'Spare Rib' founders threaten legal action over magazine relaunch

Name is trademarked as original supporters talk of 'a sense of betrayal'

When the relaunch of the feminist magazine Spare Rib was announced in April, its new editor promised it would “feel like a girls’ club” and offer “top tips on keeping our female friends”.

But the new look publication has descended into in-fighting before even hitting the shelves, after the founders of the original magazine became worried that the new incarnation would not do it justice and trademarked the Spare Rib name.

Charlotte Raven, the writer behind the new project, had hoped to relaunch the magazine by this autumn. But she has emailed supporters saying that despite initial support from Rosie Boycott and Marsha Rowe, she had suddenly been threatened with legal action.

“On 3 June, 20 years after Spare Rib’s closure, Marsha applied to trademark the name, which we only found out through our lawyers,” she wrote. “The biggest area of conflict has been over our vision for Spare Rib to be more than just a magazine, but also a grass-roots movement.”

Raven said that instead of “exhausting precious financial resources on legal fees”, the magazine would simply be renamed to avoid starting on an “ugly and entirely wrong note”. The Spare Rib website has now opened a naming bee, asking for suggestions for a new title from readers. By last night, more than 200 had been sent in, including “Riberation” and “Spare McRib”.

Boycott and Rowe, whose magazine closed in 1993 after a 21-year run, have had concerns about the relaunch since April, when it was announced without their prior consent. “This was the magazine that I had co-founded. I was flabbergasted,” said Rowe.

“Old Spare Ribbers were saying that they were astounded, shocked. They expressed a sense of betrayal, as well as of some interest and hopefulness about a revival.”

An email from a former Spare Rib writer forwarded to The Independent read: “If someone wants to relaunch a magazine that already has a history and a following, then it is necessary to talk to the people who launched it in the first place. You cannot just walk into someone’s house, open their wardrobe and say, ‘You aren’t wearing these any more I think I will have them!’” Rowe and Boycott, who is a former editor of The Independent, agreed to meet Raven in May. The pair said they were “very enthusiastic” about the launch and were making preparations to license the name to her as long as the project had a “viable infrastructure” and “the integrity and legacy of the name could be continued”.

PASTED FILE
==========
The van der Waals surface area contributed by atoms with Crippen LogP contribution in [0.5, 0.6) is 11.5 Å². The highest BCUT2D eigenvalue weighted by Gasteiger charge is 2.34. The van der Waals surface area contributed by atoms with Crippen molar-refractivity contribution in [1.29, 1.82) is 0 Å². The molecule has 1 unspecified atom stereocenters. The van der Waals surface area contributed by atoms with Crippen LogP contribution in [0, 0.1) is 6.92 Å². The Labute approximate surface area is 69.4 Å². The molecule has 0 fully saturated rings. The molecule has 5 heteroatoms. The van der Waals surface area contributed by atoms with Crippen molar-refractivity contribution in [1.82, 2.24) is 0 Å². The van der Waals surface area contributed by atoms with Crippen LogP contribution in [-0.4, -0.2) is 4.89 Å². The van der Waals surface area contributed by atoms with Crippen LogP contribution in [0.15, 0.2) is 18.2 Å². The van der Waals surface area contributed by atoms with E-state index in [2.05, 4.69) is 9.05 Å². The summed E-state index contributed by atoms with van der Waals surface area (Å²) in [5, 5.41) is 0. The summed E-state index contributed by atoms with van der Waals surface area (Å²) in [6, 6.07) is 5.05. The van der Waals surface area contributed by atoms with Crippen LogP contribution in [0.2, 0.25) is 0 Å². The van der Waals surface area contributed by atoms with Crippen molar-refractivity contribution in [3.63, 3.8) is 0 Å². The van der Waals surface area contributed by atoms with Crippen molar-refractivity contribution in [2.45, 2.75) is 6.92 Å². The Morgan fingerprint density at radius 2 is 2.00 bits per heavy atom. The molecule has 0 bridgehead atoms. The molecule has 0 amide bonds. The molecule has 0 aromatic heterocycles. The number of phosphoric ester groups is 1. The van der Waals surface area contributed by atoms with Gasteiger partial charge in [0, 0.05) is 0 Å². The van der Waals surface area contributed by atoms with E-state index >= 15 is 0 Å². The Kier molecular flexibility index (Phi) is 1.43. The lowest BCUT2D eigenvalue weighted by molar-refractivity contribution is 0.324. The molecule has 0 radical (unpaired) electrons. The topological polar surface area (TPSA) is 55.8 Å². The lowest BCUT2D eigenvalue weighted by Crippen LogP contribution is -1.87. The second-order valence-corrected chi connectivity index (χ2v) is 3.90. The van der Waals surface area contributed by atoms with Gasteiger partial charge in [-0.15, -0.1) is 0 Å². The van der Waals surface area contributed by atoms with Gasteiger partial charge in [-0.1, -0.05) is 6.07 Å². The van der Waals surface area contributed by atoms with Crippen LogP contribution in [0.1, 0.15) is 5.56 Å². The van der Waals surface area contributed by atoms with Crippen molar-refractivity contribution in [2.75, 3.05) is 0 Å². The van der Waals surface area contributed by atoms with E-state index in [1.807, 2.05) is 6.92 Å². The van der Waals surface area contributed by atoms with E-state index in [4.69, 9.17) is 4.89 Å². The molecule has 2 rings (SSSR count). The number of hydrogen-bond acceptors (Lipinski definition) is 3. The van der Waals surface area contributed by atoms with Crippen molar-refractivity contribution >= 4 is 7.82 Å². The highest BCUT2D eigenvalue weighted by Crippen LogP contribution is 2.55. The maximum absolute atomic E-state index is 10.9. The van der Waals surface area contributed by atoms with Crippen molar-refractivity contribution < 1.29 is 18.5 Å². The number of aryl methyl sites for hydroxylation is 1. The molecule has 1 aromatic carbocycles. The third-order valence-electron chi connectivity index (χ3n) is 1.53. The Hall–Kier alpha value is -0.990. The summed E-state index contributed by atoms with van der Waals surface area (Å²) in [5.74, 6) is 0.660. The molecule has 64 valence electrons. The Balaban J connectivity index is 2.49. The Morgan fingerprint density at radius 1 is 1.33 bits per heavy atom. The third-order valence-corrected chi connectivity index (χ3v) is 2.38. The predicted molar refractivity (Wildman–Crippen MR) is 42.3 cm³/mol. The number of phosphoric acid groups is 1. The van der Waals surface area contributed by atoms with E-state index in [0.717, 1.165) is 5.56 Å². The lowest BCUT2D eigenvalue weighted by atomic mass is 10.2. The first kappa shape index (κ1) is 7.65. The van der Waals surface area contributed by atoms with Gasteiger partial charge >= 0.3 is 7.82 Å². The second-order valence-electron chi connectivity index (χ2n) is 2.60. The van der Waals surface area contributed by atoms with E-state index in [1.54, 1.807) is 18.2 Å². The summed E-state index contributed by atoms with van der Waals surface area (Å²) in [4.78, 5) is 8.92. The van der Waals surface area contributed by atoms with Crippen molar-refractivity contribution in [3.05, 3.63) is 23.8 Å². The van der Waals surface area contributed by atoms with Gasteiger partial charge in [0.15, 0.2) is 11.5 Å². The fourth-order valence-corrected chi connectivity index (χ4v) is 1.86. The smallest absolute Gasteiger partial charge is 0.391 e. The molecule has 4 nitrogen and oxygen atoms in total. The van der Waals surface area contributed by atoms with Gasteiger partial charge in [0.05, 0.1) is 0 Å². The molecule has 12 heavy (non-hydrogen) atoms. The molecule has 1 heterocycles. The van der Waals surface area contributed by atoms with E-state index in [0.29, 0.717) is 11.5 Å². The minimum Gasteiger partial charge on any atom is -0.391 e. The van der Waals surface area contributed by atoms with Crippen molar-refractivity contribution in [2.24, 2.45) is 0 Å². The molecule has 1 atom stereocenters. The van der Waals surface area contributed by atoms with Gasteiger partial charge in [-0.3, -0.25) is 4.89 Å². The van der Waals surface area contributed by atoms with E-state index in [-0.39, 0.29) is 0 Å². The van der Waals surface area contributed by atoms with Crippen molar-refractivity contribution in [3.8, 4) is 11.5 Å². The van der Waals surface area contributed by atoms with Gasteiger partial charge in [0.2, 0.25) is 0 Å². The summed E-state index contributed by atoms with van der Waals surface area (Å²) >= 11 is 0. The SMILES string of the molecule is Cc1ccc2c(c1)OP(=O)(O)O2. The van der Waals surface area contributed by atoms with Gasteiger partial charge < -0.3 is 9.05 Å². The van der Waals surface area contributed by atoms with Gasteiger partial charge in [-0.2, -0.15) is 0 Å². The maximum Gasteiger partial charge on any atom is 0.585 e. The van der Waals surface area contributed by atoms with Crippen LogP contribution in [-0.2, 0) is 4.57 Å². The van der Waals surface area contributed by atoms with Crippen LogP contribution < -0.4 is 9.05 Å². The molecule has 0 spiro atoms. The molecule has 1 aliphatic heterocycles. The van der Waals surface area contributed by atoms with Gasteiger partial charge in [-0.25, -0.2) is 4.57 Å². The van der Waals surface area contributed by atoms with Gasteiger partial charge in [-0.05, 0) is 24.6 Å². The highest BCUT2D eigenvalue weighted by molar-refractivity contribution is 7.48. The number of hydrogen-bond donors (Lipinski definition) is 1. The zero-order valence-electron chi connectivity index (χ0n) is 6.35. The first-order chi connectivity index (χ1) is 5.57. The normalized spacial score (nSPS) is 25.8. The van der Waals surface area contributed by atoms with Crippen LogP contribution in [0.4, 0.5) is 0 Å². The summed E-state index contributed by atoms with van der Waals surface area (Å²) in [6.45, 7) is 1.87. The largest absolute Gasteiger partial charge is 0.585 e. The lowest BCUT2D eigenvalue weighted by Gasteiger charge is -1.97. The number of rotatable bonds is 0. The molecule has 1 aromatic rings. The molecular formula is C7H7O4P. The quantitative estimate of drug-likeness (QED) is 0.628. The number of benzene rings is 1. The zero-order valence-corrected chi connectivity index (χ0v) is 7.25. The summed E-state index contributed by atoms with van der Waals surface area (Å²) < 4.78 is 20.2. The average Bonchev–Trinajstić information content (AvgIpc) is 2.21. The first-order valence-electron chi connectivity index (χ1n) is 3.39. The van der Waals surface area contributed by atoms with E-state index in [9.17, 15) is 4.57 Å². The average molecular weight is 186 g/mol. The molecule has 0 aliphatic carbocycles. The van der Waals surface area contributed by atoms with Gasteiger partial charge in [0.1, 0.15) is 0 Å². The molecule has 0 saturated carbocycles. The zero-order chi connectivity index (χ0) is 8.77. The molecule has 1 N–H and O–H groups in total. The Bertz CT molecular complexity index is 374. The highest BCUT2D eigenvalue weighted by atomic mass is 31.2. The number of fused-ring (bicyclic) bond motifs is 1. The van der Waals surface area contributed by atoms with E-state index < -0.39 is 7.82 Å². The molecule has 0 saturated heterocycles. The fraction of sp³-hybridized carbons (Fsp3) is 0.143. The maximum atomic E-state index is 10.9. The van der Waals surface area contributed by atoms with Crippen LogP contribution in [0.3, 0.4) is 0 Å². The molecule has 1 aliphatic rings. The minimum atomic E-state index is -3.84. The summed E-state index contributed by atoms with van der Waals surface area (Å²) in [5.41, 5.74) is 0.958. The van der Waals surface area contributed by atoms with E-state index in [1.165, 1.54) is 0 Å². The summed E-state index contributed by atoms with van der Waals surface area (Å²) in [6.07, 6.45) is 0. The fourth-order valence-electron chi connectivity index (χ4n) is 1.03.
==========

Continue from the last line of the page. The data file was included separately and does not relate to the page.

But two main areas of discord emerged. Raven wants Spare Rib to be a grassroots movement “with local groups and user-generated content,” but Rowe said that while the magazine grew with the women’s liberation movement and became identified as its public face, it “was not synonymous” with it.

A spokeswoman for Spare Rib said: “Marsha and Rosie’s preference for only a magazine meant they also envisaged some parts of the business plan differently.”

This plan – to provide a free-to-access website but offer different levels of “affordable” membership – rankled with the founders. “Charlotte has jokily suggested ideas: that women can forego something such as waxing in order to pay to become a member,” Rowe said.

“My question is that today there are many women who cannot possibly afford waxing, let alone the amount being asked as the lowest level of monthly membership fee.”

Raven previously said the first 300 people to donate £100 would get a year’s subscription, the status of a founder member and access to an exclusive founders event. But Boycott and Rowe’s expressed concern that money was being crowd-funded on the promise of a magazine that Raven did not yet have the funds for.

When asked whether the arguments reflected badly on the “sisterhood”, Spare Rib’s new incarnation said that though disagreements are not “inherently bad”, it was “difficult to align when the end vision is one that cannot be agreed upon”.

Start your day with The Independent, sign up for daily news emails